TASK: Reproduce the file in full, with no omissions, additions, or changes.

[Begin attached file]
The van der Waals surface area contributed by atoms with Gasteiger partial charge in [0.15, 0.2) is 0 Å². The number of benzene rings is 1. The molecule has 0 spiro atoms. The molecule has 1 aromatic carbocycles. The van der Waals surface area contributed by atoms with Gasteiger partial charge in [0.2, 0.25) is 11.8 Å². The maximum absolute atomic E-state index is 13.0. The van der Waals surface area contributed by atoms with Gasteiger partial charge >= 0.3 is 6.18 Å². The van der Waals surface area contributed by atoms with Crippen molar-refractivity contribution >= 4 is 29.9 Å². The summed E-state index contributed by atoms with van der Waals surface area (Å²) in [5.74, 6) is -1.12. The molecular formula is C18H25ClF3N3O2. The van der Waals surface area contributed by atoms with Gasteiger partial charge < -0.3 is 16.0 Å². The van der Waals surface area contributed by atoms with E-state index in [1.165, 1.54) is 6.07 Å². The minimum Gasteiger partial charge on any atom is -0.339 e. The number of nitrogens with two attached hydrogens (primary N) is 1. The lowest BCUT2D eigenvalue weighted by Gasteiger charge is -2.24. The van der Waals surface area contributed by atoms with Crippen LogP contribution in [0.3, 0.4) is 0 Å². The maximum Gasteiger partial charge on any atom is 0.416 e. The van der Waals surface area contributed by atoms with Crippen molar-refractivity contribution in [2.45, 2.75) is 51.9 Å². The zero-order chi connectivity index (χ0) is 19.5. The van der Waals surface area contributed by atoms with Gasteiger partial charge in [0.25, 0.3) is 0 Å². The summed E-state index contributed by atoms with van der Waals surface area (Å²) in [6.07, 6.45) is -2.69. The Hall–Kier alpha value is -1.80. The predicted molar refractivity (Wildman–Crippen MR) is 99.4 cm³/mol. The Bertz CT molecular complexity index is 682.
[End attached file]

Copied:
The van der Waals surface area contributed by atoms with Gasteiger partial charge in [0.15, 0.2) is 0 Å². The number of benzene rings is 1. The molecule has 0 spiro atoms. The molecule has 1 aromatic carbocycles. The van der Waals surface area contributed by atoms with Gasteiger partial charge in [0.2, 0.25) is 11.8 Å². The maximum absolute atomic E-state index is 13.0. The van der Waals surface area contributed by atoms with Gasteiger partial charge >= 0.3 is 6.18 Å². The van der Waals surface area contributed by atoms with Crippen molar-refractivity contribution >= 4 is 29.9 Å². The summed E-state index contributed by atoms with van der Waals surface area (Å²) in [5.74, 6) is -1.12. The molecular formula is C18H25ClF3N3O2. The van der Waals surface area contributed by atoms with Gasteiger partial charge < -0.3 is 16.0 Å². The van der Waals surface area contributed by atoms with E-state index in [1.165, 1.54) is 6.07 Å². The minimum Gasteiger partial charge on any atom is -0.339 e. The number of nitrogens with two attached hydrogens (primary N) is 1. The lowest BCUT2D eigenvalue weighted by Gasteiger charge is -2.24. The van der Waals surface area contributed by atoms with Crippen LogP contribution in [0.3, 0.4) is 0 Å². The maximum Gasteiger partial charge on any atom is 0.416 e. The van der Waals surface area contributed by atoms with Crippen molar-refractivity contribution in [2.45, 2.75) is 51.9 Å². The zero-order chi connectivity index (χ0) is 19.5. The van der Waals surface area contributed by atoms with Gasteiger partial charge in [0.25, 0.3) is 0 Å². The summed E-state index contributed by atoms with van der Waals surface area (Å²) in [6.07, 6.45) is -2.69. The Hall–Kier alpha value is -1.80. The predicted molar refractivity (Wildman–Crippen MR) is 99.4 cm³/mol. The Bertz CT molecular complexity index is 682.